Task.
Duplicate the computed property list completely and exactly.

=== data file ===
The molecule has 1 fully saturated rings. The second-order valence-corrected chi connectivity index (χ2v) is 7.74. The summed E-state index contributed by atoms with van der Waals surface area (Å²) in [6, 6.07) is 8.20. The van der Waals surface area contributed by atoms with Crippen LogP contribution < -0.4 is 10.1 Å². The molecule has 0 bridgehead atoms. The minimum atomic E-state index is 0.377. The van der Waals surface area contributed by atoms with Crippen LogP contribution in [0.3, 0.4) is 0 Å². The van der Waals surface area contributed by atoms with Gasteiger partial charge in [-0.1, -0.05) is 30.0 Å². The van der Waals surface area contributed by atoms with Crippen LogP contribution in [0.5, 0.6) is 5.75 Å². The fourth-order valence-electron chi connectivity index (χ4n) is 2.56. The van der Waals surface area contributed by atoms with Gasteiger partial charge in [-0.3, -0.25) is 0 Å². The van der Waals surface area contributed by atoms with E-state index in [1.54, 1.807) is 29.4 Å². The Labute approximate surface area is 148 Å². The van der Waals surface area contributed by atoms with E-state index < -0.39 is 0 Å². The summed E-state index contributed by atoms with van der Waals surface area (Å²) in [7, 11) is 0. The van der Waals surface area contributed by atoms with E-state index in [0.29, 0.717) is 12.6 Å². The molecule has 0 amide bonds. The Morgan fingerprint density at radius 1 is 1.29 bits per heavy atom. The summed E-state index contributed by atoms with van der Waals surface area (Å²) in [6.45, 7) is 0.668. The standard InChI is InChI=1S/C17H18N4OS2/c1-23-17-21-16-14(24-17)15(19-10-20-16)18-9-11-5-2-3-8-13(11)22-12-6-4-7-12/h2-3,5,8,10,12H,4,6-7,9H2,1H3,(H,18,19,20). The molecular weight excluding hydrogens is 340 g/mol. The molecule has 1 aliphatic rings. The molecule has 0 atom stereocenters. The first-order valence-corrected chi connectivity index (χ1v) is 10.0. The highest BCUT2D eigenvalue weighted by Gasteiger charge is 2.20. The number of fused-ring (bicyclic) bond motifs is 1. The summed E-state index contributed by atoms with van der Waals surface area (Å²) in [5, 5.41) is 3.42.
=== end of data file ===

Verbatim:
The molecule has 1 fully saturated rings. The second-order valence-corrected chi connectivity index (χ2v) is 7.74. The summed E-state index contributed by atoms with van der Waals surface area (Å²) in [6, 6.07) is 8.20. The van der Waals surface area contributed by atoms with Crippen LogP contribution < -0.4 is 10.1 Å². The molecule has 0 bridgehead atoms. The minimum atomic E-state index is 0.377. The van der Waals surface area contributed by atoms with Crippen LogP contribution in [0.3, 0.4) is 0 Å². The van der Waals surface area contributed by atoms with Gasteiger partial charge in [-0.1, -0.05) is 30.0 Å². The van der Waals surface area contributed by atoms with Crippen LogP contribution in [0.5, 0.6) is 5.75 Å². The fourth-order valence-electron chi connectivity index (χ4n) is 2.56. The van der Waals surface area contributed by atoms with Gasteiger partial charge in [-0.3, -0.25) is 0 Å². The van der Waals surface area contributed by atoms with E-state index in [1.54, 1.807) is 29.4 Å². The Labute approximate surface area is 148 Å². The van der Waals surface area contributed by atoms with E-state index < -0.39 is 0 Å². The summed E-state index contributed by atoms with van der Waals surface area (Å²) in [7, 11) is 0. The van der Waals surface area contributed by atoms with E-state index in [0.29, 0.717) is 12.6 Å². The molecule has 0 amide bonds. The Morgan fingerprint density at radius 1 is 1.29 bits per heavy atom. The summed E-state index contributed by atoms with van der Waals surface area (Å²) in [6.45, 7) is 0.668. The standard InChI is InChI=1S/C17H18N4OS2/c1-23-17-21-16-14(24-17)15(19-10-20-16)18-9-11-5-2-3-8-13(11)22-12-6-4-7-12/h2-3,5,8,10,12H,4,6-7,9H2,1H3,(H,18,19,20). The molecular weight excluding hydrogens is 340 g/mol. The molecule has 1 aliphatic rings. The molecule has 0 atom stereocenters. The first-order valence-corrected chi connectivity index (χ1v) is 10.0. The highest BCUT2D eigenvalue weighted by Gasteiger charge is 2.20. The number of fused-ring (bicyclic) bond motifs is 1. The summed E-state index contributed by atoms with van der Waals surface area (Å²) in [5, 5.41) is 3.42.